Trash to Treasure: Hawaii Company Uses Ocean Waste to Create Jewelry
Three years ago Kat Crabill took a drive that would forever change her life. She visited Kamilo Beach on the southeast coast of the island of Hawai’i, an area that collects a huge amount of trash due to the movement of currents. It was there, while watching plastic waste wash ashore, that Crabill thought about repurposing the large plastic pieces and nurdles, small nuggets of plastic, into true gems. A top ocean plastic polluter, nurdles wash on shore in great numbers, so Crabill had plenty of material to work with. That’s when her company, Nurdle in the Rough, was born.
A trained jeweler, Crabill set out to convert this ugly plastic pollution into something beautiful, and to inspire her customers who want to take a stand against ocean waste. “They tell me that they’re inspired to clean up where they are, or to use less plastic in their daily life. Plastic is a really pervasive material that’s really hard to avoid, so I like to inspire people to think about it a little bit more and to be more aware of the decisions they make every day to avoid plastic, because every bit makes a difference,” Crabill said.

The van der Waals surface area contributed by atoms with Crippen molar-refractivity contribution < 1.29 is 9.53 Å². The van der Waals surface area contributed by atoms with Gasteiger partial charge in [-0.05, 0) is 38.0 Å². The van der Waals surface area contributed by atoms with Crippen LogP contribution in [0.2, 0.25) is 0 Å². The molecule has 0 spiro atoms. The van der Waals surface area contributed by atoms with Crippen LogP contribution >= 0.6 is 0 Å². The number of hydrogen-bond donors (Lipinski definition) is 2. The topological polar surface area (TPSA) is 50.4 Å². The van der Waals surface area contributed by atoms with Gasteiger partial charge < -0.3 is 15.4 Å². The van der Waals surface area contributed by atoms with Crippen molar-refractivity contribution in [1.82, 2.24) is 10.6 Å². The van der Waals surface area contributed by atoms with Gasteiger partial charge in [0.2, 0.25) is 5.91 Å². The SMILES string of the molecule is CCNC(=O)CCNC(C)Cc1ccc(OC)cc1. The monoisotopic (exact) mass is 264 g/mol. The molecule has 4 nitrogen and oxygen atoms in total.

In addition to inspiring her customers, Crabill believes in supporting causes and companies that share her values. She donates 10 percent of her profits to the Hawaii Wildlife Fund, a local nonprofit that has removed over 400,000 pounds of ocean plastic from Hawaii’s coastlines over the past 20 years. She is also proud to work with FedEx based on the company’s sustainability efforts. “FedEx really is in line with my business mission and always working towards being more environmentally friendly and reducing emissions. It feels good to use a service and work with a company that is making big changes for the environment.“
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February 16, 2018
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